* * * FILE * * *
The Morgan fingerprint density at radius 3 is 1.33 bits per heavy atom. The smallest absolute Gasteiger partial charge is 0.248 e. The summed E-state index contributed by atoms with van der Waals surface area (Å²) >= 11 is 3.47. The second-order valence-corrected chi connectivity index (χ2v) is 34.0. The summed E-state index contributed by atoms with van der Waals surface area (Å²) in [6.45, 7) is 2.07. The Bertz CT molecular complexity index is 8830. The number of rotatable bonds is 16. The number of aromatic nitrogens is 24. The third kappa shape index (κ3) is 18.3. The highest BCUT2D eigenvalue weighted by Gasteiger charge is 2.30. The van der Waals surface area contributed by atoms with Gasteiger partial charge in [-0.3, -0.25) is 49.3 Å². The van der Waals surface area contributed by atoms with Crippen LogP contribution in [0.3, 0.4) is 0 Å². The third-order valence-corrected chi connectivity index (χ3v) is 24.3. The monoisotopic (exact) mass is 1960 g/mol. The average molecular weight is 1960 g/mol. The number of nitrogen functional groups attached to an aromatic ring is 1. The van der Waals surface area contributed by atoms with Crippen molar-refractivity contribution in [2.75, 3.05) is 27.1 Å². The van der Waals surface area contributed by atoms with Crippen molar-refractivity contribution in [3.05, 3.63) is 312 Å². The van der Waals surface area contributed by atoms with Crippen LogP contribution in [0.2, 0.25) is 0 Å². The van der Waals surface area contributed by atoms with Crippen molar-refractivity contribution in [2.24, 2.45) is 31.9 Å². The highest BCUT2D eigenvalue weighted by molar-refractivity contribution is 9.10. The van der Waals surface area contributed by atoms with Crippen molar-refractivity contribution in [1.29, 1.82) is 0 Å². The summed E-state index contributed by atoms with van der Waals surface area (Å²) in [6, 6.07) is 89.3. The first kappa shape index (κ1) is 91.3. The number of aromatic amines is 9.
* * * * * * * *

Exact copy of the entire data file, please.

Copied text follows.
The Morgan fingerprint density at radius 3 is 1.33 bits per heavy atom. The smallest absolute Gasteiger partial charge is 0.248 e. The summed E-state index contributed by atoms with van der Waals surface area (Å²) >= 11 is 3.47. The second-order valence-corrected chi connectivity index (χ2v) is 34.0. The summed E-state index contributed by atoms with van der Waals surface area (Å²) in [6.45, 7) is 2.07. The Bertz CT molecular complexity index is 8830. The number of rotatable bonds is 16. The number of aromatic nitrogens is 24. The third kappa shape index (κ3) is 18.3. The highest BCUT2D eigenvalue weighted by Gasteiger charge is 2.30. The van der Waals surface area contributed by atoms with Gasteiger partial charge in [-0.3, -0.25) is 49.3 Å². The van der Waals surface area contributed by atoms with Crippen LogP contribution in [0.3, 0.4) is 0 Å². The third-order valence-corrected chi connectivity index (χ3v) is 24.3. The monoisotopic (exact) mass is 1960 g/mol. The average molecular weight is 1960 g/mol. The number of nitrogen functional groups attached to an aromatic ring is 1. The van der Waals surface area contributed by atoms with Crippen molar-refractivity contribution in [2.75, 3.05) is 27.1 Å². The van der Waals surface area contributed by atoms with Crippen molar-refractivity contribution in [3.05, 3.63) is 312 Å². The van der Waals surface area contributed by atoms with Crippen LogP contribution in [0.2, 0.25) is 0 Å². The van der Waals surface area contributed by atoms with Crippen molar-refractivity contribution in [2.24, 2.45) is 31.9 Å². The highest BCUT2D eigenvalue weighted by molar-refractivity contribution is 9.10. The van der Waals surface area contributed by atoms with Crippen molar-refractivity contribution in [1.29, 1.82) is 0 Å². The summed E-state index contributed by atoms with van der Waals surface area (Å²) in [6, 6.07) is 89.3. The first kappa shape index (κ1) is 91.3. The number of aromatic amines is 9.